The increased reliance on virtual platforms to connect with others due to the COVID-19 pandemic has further exposed the limitations of current technologies in creating human connections. Compared to in-person communication, video calling or text messaging prevents users from translating another’s facial expression and recognizing emotion, often resulting in unfulfilling connections. In this study, we will create two synchronous art installations in Pittsburgh and San Francisco. By utilizing interactive buttons as inputs that will activate exciting colorful outputs, we seek to answer how these long distance users can playfully communicate through tactile senses. Using a matrix of interactive buttons, we will display colorful lights on the walls. Since the two displays are mirroring each other, the participants will be interacting and collaborating on a shared canvas. Through exploring unconventional modes of interaction between a user and a communicating system, we aim to determine what features can be added to current technologies for more fulfilling connections over virtual platforms.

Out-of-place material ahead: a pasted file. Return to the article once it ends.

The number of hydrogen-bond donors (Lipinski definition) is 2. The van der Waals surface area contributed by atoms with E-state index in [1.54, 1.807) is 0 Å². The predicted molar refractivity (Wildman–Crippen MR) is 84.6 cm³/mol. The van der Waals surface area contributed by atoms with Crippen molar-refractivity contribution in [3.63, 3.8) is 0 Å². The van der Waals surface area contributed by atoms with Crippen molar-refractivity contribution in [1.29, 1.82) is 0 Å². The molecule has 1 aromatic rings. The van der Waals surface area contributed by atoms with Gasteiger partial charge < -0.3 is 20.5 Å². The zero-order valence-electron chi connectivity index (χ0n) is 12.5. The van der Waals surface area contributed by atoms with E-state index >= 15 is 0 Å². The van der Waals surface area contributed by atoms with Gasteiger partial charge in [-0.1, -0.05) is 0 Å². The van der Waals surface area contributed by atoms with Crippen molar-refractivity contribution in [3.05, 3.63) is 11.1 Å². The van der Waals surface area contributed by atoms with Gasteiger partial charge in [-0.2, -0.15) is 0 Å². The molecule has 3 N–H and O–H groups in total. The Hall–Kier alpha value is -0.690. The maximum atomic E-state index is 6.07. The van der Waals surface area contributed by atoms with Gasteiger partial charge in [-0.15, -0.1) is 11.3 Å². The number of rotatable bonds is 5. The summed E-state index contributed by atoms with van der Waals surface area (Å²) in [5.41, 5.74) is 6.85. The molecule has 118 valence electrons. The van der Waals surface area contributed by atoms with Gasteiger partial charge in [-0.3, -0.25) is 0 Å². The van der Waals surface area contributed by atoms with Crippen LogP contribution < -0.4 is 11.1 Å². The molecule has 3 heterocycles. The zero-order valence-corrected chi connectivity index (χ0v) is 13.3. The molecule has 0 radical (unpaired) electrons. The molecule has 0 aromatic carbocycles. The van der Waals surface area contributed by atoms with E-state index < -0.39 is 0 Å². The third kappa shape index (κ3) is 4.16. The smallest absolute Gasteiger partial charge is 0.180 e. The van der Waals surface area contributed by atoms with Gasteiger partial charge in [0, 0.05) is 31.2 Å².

This project was made possible with support from the Frank-Ratchye Fund for Art @ the Frontier microgrant #2022-022.